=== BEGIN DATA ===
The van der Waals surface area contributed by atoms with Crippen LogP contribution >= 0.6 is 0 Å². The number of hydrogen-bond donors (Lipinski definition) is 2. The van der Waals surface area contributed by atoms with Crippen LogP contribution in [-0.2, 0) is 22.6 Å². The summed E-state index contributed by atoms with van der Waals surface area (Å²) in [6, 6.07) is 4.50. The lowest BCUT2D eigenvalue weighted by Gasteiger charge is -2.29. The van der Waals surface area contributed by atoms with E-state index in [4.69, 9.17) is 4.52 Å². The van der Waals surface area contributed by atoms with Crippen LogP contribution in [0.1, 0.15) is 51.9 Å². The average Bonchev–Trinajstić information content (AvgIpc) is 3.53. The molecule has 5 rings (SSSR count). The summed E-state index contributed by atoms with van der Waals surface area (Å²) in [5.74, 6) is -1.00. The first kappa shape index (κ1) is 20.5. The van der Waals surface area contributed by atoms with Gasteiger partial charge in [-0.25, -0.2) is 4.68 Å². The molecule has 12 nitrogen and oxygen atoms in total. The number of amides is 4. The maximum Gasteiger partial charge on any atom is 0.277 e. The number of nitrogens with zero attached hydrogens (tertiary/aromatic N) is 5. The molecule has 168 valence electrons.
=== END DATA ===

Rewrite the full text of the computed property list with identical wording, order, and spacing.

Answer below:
The van der Waals surface area contributed by atoms with Crippen LogP contribution >= 0.6 is 0 Å². The number of hydrogen-bond donors (Lipinski definition) is 2. The van der Waals surface area contributed by atoms with Crippen LogP contribution in [-0.2, 0) is 22.6 Å². The summed E-state index contributed by atoms with van der Waals surface area (Å²) in [6, 6.07) is 4.50. The lowest BCUT2D eigenvalue weighted by Gasteiger charge is -2.29. The van der Waals surface area contributed by atoms with E-state index in [4.69, 9.17) is 4.52 Å². The van der Waals surface area contributed by atoms with Crippen LogP contribution in [0.1, 0.15) is 51.9 Å². The average Bonchev–Trinajstić information content (AvgIpc) is 3.53. The molecule has 5 rings (SSSR count). The summed E-state index contributed by atoms with van der Waals surface area (Å²) in [5.74, 6) is -1.00. The first kappa shape index (κ1) is 20.5. The van der Waals surface area contributed by atoms with Gasteiger partial charge in [-0.25, -0.2) is 4.68 Å². The molecule has 12 nitrogen and oxygen atoms in total. The number of amides is 4. The maximum Gasteiger partial charge on any atom is 0.277 e. The number of nitrogens with zero attached hydrogens (tertiary/aromatic N) is 5. The molecule has 168 valence electrons.